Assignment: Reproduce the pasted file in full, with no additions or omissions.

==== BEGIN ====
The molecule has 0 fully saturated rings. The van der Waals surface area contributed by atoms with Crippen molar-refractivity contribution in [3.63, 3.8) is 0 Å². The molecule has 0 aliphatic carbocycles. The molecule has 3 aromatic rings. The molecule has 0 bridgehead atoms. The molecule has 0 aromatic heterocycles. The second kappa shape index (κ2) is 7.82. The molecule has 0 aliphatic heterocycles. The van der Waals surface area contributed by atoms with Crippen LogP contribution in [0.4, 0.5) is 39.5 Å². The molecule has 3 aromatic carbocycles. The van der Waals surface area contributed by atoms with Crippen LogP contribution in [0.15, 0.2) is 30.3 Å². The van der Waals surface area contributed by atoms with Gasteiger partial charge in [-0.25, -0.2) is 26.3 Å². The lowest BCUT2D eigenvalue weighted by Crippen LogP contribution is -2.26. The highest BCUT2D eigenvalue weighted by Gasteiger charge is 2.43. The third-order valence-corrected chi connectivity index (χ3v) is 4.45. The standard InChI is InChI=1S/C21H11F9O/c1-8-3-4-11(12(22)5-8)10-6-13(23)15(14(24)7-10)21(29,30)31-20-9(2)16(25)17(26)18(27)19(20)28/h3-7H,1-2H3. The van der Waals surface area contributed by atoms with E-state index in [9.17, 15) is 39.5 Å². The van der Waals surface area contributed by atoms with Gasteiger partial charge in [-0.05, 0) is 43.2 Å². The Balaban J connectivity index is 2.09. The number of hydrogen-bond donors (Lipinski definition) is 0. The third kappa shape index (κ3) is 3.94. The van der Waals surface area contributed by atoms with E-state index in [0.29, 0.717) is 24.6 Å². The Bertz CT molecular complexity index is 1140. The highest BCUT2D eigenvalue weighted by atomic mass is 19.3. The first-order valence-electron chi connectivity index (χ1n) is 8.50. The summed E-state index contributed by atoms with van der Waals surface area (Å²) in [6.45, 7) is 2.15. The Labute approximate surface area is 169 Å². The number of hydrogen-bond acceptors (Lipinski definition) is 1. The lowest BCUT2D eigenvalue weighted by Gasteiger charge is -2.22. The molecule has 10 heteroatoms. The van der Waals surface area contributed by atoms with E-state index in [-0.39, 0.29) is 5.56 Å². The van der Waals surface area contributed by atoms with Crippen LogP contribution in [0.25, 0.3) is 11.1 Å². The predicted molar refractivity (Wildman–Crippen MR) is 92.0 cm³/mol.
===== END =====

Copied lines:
The molecule has 0 fully saturated rings. The van der Waals surface area contributed by atoms with Crippen molar-refractivity contribution in [3.63, 3.8) is 0 Å². The molecule has 0 aliphatic carbocycles. The molecule has 3 aromatic rings. The molecule has 0 bridgehead atoms. The molecule has 0 aromatic heterocycles. The second kappa shape index (κ2) is 7.82. The molecule has 0 aliphatic heterocycles. The van der Waals surface area contributed by atoms with Crippen LogP contribution in [0.4, 0.5) is 39.5 Å². The molecule has 3 aromatic carbocycles. The van der Waals surface area contributed by atoms with Crippen LogP contribution in [0.15, 0.2) is 30.3 Å². The van der Waals surface area contributed by atoms with Gasteiger partial charge in [-0.25, -0.2) is 26.3 Å². The lowest BCUT2D eigenvalue weighted by Crippen LogP contribution is -2.26. The highest BCUT2D eigenvalue weighted by Gasteiger charge is 2.43. The third-order valence-corrected chi connectivity index (χ3v) is 4.45. The standard InChI is InChI=1S/C21H11F9O/c1-8-3-4-11(12(22)5-8)10-6-13(23)15(14(24)7-10)21(29,30)31-20-9(2)16(25)17(26)18(27)19(20)28/h3-7H,1-2H3. The van der Waals surface area contributed by atoms with E-state index in [9.17, 15) is 39.5 Å². The van der Waals surface area contributed by atoms with Gasteiger partial charge in [-0.05, 0) is 43.2 Å². The Balaban J connectivity index is 2.09. The number of hydrogen-bond donors (Lipinski definition) is 0. The third kappa shape index (κ3) is 3.94. The van der Waals surface area contributed by atoms with E-state index in [0.29, 0.717) is 24.6 Å². The Bertz CT molecular complexity index is 1140. The highest BCUT2D eigenvalue weighted by atomic mass is 19.3. The first-order valence-electron chi connectivity index (χ1n) is 8.50. The summed E-state index contributed by atoms with van der Waals surface area (Å²) in [6.45, 7) is 2.15. The Labute approximate surface area is 169 Å². The number of hydrogen-bond acceptors (Lipinski definition) is 1. The lowest BCUT2D eigenvalue weighted by Gasteiger charge is -2.22. The molecule has 10 heteroatoms. The van der Waals surface area contributed by atoms with E-state index in [-0.39, 0.29) is 5.56 Å². The van der Waals surface area contributed by atoms with Crippen LogP contribution in [0.25, 0.3) is 11.1 Å². The predicted molar refractivity (Wildman–Crippen MR) is 92.0 cm³/mol.